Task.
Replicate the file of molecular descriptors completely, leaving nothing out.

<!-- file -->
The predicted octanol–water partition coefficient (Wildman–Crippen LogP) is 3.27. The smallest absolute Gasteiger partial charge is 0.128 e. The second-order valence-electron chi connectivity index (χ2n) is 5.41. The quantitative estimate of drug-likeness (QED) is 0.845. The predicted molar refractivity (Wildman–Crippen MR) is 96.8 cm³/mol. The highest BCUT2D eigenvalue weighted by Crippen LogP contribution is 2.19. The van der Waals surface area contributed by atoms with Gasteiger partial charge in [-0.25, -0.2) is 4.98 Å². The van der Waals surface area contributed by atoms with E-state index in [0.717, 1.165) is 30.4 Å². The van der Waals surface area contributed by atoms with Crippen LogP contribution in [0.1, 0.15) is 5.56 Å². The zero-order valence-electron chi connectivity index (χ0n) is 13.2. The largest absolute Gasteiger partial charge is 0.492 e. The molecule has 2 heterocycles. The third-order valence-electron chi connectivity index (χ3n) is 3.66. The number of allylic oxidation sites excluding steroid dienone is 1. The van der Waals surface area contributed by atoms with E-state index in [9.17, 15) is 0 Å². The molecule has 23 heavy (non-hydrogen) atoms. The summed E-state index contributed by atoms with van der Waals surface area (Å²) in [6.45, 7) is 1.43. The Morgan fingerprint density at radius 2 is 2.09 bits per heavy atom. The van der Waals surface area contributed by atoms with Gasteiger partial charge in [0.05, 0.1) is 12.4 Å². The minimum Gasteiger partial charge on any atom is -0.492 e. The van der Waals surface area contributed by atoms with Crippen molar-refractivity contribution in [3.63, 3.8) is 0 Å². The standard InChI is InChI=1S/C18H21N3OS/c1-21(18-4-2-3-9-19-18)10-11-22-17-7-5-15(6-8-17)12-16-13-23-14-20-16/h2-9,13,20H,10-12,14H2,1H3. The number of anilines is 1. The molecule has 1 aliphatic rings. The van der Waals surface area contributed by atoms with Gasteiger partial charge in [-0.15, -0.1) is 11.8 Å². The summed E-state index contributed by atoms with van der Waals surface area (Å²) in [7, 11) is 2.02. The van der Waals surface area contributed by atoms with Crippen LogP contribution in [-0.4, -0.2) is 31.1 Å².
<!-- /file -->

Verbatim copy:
The predicted octanol–water partition coefficient (Wildman–Crippen LogP) is 3.27. The smallest absolute Gasteiger partial charge is 0.128 e. The second-order valence-electron chi connectivity index (χ2n) is 5.41. The quantitative estimate of drug-likeness (QED) is 0.845. The predicted molar refractivity (Wildman–Crippen MR) is 96.8 cm³/mol. The highest BCUT2D eigenvalue weighted by Crippen LogP contribution is 2.19. The van der Waals surface area contributed by atoms with Gasteiger partial charge in [-0.25, -0.2) is 4.98 Å². The van der Waals surface area contributed by atoms with E-state index in [0.717, 1.165) is 30.4 Å². The van der Waals surface area contributed by atoms with Crippen LogP contribution in [0.1, 0.15) is 5.56 Å². The zero-order valence-electron chi connectivity index (χ0n) is 13.2. The largest absolute Gasteiger partial charge is 0.492 e. The molecule has 2 heterocycles. The third-order valence-electron chi connectivity index (χ3n) is 3.66. The number of allylic oxidation sites excluding steroid dienone is 1. The van der Waals surface area contributed by atoms with E-state index in [9.17, 15) is 0 Å². The molecule has 23 heavy (non-hydrogen) atoms. The summed E-state index contributed by atoms with van der Waals surface area (Å²) in [6.45, 7) is 1.43. The Morgan fingerprint density at radius 2 is 2.09 bits per heavy atom. The van der Waals surface area contributed by atoms with Gasteiger partial charge in [0.05, 0.1) is 12.4 Å². The minimum Gasteiger partial charge on any atom is -0.492 e. The van der Waals surface area contributed by atoms with Crippen molar-refractivity contribution in [3.63, 3.8) is 0 Å². The standard InChI is InChI=1S/C18H21N3OS/c1-21(18-4-2-3-9-19-18)10-11-22-17-7-5-15(6-8-17)12-16-13-23-14-20-16/h2-9,13,20H,10-12,14H2,1H3. The number of anilines is 1. The molecule has 1 aliphatic rings. The van der Waals surface area contributed by atoms with Gasteiger partial charge in [-0.15, -0.1) is 11.8 Å². The summed E-state index contributed by atoms with van der Waals surface area (Å²) in [7, 11) is 2.02. The van der Waals surface area contributed by atoms with Crippen LogP contribution in [-0.4, -0.2) is 31.1 Å².